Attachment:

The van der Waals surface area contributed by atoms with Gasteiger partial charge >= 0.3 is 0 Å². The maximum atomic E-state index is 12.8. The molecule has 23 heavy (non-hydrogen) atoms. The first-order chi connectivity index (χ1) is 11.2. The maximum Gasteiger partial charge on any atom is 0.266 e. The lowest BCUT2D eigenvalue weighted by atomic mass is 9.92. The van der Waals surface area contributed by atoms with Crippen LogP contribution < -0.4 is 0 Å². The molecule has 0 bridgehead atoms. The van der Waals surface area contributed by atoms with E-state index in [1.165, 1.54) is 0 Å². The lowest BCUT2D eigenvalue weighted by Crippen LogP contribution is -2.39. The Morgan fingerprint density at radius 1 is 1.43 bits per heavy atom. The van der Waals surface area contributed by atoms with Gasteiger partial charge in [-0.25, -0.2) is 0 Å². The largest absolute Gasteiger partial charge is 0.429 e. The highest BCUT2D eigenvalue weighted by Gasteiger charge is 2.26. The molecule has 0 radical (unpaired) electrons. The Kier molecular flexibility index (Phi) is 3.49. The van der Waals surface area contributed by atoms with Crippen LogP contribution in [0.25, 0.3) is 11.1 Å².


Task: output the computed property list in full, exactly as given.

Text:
The van der Waals surface area contributed by atoms with Gasteiger partial charge >= 0.3 is 0 Å². The maximum atomic E-state index is 12.8. The molecule has 23 heavy (non-hydrogen) atoms. The first-order chi connectivity index (χ1) is 11.2. The maximum Gasteiger partial charge on any atom is 0.266 e. The lowest BCUT2D eigenvalue weighted by atomic mass is 9.92. The van der Waals surface area contributed by atoms with Crippen LogP contribution < -0.4 is 0 Å². The molecule has 0 bridgehead atoms. The van der Waals surface area contributed by atoms with E-state index in [1.165, 1.54) is 0 Å². The lowest BCUT2D eigenvalue weighted by Crippen LogP contribution is -2.39. The Morgan fingerprint density at radius 1 is 1.43 bits per heavy atom. The van der Waals surface area contributed by atoms with Gasteiger partial charge in [-0.25, -0.2) is 0 Å². The largest absolute Gasteiger partial charge is 0.429 e. The highest BCUT2D eigenvalue weighted by Gasteiger charge is 2.26. The molecule has 0 radical (unpaired) electrons. The Kier molecular flexibility index (Phi) is 3.49. The van der Waals surface area contributed by atoms with Crippen LogP contribution in [0.25, 0.3) is 11.1 Å².